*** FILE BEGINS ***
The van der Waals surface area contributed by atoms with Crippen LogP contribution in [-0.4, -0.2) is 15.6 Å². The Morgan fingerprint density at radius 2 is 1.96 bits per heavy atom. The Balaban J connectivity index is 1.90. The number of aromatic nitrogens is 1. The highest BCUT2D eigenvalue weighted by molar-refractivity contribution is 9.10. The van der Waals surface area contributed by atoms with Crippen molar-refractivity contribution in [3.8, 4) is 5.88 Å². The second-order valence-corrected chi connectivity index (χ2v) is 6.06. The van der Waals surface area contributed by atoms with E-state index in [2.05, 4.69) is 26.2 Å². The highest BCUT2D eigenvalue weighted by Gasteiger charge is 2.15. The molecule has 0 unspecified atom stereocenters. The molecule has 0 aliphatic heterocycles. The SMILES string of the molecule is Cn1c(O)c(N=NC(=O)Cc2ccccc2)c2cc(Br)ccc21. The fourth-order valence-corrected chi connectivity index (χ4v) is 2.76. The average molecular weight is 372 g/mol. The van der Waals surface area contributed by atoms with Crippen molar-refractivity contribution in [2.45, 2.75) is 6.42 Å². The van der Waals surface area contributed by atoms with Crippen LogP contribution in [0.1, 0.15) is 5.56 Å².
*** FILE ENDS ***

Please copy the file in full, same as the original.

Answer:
The van der Waals surface area contributed by atoms with Crippen LogP contribution in [-0.4, -0.2) is 15.6 Å². The Morgan fingerprint density at radius 2 is 1.96 bits per heavy atom. The Balaban J connectivity index is 1.90. The number of aromatic nitrogens is 1. The highest BCUT2D eigenvalue weighted by molar-refractivity contribution is 9.10. The van der Waals surface area contributed by atoms with Crippen molar-refractivity contribution in [3.8, 4) is 5.88 Å². The second-order valence-corrected chi connectivity index (χ2v) is 6.06. The van der Waals surface area contributed by atoms with E-state index in [2.05, 4.69) is 26.2 Å². The highest BCUT2D eigenvalue weighted by Gasteiger charge is 2.15. The molecule has 0 unspecified atom stereocenters. The molecule has 0 aliphatic heterocycles. The SMILES string of the molecule is Cn1c(O)c(N=NC(=O)Cc2ccccc2)c2cc(Br)ccc21. The fourth-order valence-corrected chi connectivity index (χ4v) is 2.76. The average molecular weight is 372 g/mol. The van der Waals surface area contributed by atoms with Crippen molar-refractivity contribution in [2.45, 2.75) is 6.42 Å². The van der Waals surface area contributed by atoms with Crippen LogP contribution in [0.1, 0.15) is 5.56 Å².